• Seeing the Pope. Actually that wasn't really that exciting for me, but I thought I should let you all know. He is a very cute little man.
  • Being able to fill up my little nalgene with public drinking water everywhere! Rome just has a million little water spigots everywhere of clean, cold, delicious water. It was so exciting for me.
  • Taking pictures of strangers - in smaller places like Siena and Lucca they don't seem to appreciate that so much.
In short, Rome was a beautiful city with so many exciting things to do. And our teacher Peter who went with us was crazy and fun as usual. I guess I haven't written about him yet. Don't worry, I'll just spend an entire post on him some other time. As always, it was nice to return to Siena where the air is so fresh and everything is quiet at night except the main street. It was such a wonderful trip.

And then my sweater flew away in the window while I was taking it off the line outside my window just now. It's currently snagged on a hook on my neighbor's shutter but they aren't home. Shoot.

Wednesday, March 5, 2008

More adventures

Last weekend I went on a bike ride outside of Siena with some of my friends. We headed towards Monteaperti (an old battle site from the 13th century, back in the day when the Guelfs and Ghibellines were at war). I've heard the histories of Florence and Siena so many times that I figured I had to go see this place. Really there's nothing there so the actual point was to have a direction to go in. We ended up not going all the way because one of my companions couldn't hack all the hills. I'm not sure what she thought riding a bike through Tuscany would be like, but for some reason she was a little upset with so many hills. No worries though, it was a beautiful ride and a nice warm-up for more excursions to come.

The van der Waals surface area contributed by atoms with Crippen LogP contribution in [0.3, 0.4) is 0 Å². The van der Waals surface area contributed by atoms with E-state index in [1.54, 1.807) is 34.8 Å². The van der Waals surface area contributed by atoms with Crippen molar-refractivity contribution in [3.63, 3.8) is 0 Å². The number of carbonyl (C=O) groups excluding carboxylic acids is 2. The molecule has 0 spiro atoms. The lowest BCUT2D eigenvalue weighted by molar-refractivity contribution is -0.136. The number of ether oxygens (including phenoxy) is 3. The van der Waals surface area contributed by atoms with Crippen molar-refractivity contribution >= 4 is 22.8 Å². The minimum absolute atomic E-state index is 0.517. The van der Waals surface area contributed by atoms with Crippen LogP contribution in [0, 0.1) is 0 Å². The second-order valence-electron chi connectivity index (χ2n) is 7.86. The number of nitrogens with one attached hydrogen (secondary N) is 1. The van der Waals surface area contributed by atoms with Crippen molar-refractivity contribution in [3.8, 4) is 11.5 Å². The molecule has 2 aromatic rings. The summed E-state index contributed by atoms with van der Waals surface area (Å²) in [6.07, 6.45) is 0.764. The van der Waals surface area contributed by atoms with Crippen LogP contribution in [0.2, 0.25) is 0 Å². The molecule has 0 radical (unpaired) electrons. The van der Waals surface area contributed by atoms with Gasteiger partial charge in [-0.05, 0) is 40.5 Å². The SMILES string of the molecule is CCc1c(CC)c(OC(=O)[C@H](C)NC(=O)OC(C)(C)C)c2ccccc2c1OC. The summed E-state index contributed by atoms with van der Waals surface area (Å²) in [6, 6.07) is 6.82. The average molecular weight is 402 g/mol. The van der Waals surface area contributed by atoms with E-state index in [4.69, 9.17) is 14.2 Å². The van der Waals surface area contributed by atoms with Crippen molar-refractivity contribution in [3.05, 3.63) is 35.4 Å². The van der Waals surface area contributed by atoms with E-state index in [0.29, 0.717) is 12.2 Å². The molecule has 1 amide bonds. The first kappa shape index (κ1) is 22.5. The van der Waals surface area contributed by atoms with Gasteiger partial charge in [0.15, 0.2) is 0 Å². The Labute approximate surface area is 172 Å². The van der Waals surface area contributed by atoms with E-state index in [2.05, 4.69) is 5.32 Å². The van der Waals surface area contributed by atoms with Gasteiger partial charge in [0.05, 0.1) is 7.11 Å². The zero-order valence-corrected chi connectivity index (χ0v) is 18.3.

Besides that I've been doing work, studying my Italian (finally learning a new tense!) and exploring. Yesterday I wrote a paper for my Sienese Art and Architecture course and it was amazingly wonderful to go sit in front of the work I was writing about for two hours. I sat, journaled, made notes for my paper, and attempted to sketch Duccio's Maesta. I'm really not very good at drawing but it was fun to try. Maybe more practice will make me better. . .

Best news of the week: there are signs of spring! And tomorrow I'm going on a hike with my friend Adriana and it is supposed to be beautiful! What a wonderful country; I can sit in front of masterpieces for as long as I want or go on a bike ride through the countryside whenever I so desire.